Particularly in the Seattle area, the animal friendly lifestyle is getting a lot of press. Interestingly, two recent articles mention that Seventh-day Adventists led the way and now business is booming.
The Seattle Times writes:
The Northwest also is home to a large population of Seventh Day Adventists, many of whom are vegetarian. These groups opened stores and restaurants to cater to their tastes and needs, Rose said.
"You had the immigration of different ethnic groups, you have homegrown groups that took on everything from yoga to health food," said Rose. "And then you have something else that has been growing in interest and that is the animal-rights movement, which has a very strong presence in the Northwest."
The Seattle Post-Intelligencer notes:
These businesses are answering the call of a growing animal- and environment-friendly demographic. A recent Harris Interactive Inc. survey for Vegetarian Times magazine estimates that 7.3 million Americans older than 18 are vegetarian, and more than a million are vegan -- 3.2 percent, and 0.5 percent of the population, respectively.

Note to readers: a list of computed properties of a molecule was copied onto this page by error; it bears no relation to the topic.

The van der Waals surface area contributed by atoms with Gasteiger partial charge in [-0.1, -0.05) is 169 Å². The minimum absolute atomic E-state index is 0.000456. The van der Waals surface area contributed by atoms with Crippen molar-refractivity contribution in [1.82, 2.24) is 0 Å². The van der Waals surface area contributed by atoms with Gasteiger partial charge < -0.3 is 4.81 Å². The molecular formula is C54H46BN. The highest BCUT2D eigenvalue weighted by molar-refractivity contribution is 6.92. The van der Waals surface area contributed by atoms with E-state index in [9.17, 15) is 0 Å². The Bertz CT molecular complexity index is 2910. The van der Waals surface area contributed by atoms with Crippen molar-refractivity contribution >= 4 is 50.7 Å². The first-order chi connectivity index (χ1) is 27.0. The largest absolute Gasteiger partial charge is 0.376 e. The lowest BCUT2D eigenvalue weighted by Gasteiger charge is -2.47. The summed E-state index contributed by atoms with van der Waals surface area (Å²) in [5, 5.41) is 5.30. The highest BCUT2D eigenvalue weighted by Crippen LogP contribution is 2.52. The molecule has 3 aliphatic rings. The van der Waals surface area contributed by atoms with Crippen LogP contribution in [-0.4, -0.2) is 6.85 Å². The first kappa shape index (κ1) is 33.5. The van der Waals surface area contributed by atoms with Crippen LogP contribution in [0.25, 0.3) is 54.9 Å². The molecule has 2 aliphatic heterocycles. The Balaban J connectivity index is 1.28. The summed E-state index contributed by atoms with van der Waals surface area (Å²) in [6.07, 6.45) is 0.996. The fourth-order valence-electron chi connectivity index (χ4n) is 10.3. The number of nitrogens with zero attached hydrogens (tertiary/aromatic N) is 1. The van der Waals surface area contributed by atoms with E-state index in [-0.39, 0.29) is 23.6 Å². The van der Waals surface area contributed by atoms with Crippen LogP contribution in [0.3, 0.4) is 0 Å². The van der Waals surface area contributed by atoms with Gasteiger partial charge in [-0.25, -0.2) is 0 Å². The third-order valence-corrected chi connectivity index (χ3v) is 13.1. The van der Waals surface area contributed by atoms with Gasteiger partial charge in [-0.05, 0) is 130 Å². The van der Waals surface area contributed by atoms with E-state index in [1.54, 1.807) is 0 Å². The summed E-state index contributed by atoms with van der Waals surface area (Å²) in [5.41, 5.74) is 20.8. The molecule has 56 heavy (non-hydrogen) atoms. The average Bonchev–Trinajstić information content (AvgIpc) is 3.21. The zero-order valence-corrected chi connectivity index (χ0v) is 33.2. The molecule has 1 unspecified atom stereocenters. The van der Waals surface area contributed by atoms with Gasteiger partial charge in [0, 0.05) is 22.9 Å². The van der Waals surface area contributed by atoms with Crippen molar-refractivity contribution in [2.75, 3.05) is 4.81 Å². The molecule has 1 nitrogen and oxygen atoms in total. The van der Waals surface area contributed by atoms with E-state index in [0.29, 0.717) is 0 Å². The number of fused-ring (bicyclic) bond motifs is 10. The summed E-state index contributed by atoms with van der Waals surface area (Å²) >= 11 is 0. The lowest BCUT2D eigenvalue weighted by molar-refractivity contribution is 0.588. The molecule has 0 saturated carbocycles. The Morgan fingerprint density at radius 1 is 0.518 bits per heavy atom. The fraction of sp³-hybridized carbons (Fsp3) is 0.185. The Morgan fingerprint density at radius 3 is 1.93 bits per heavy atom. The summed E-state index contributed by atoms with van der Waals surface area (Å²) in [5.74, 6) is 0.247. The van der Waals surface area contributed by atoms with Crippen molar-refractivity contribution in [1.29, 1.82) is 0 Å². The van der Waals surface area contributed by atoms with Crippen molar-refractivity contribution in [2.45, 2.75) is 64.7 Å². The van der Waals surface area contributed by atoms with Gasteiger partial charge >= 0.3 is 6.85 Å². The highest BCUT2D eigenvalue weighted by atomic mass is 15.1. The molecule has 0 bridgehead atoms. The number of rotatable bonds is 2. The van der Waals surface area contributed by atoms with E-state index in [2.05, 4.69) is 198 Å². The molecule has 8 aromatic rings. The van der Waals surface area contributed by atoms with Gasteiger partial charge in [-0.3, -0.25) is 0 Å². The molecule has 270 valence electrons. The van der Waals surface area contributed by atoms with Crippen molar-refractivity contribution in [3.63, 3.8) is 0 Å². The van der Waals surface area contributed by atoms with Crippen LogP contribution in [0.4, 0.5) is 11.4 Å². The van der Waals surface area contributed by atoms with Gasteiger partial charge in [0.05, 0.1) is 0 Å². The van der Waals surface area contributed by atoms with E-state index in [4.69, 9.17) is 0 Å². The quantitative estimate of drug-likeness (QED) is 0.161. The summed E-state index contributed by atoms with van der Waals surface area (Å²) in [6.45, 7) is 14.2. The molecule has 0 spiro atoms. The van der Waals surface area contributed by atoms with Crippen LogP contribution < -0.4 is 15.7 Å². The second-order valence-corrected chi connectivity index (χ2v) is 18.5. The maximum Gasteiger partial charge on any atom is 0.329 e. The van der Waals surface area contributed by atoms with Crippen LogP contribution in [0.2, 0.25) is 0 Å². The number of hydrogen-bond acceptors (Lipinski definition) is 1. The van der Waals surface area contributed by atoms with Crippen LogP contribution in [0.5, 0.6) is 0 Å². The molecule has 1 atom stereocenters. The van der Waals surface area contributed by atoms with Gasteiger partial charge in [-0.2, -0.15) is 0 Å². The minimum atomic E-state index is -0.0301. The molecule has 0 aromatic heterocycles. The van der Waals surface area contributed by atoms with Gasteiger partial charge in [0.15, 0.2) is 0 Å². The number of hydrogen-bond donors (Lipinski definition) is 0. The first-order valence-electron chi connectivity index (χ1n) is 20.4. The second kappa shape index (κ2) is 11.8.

"When vegans come in here and see that the whole menu is vegan, their faces light up: 'I can pick anything?', " said Sarah Coyle, 25, a manager at Chaco Canyon.
Many natural food markets, such as Whole Foods Market, also have a sizable vegan inventory, with soy-based products and meat alternatives. Sidecar's Driver said Madison Market has a particularly good selection.
"It's much easier to embark on a vegan lifestyle now than 48 or 50 years ago," said Freya Dinshah, president of the American Vegan Society, based in Malaga, N.J. Dinshah, 66, became a vegan at 18 for ethical reasons. Back then, Dinshah said, most vegan stores were run by Seventh-day Adventists.
Floating along on the remnant's Zeitgeist, the Adventist Caricaturist draws this conclusion.
This is a companion discussion topic for the original entry at http://spectrummagazine.org/node/812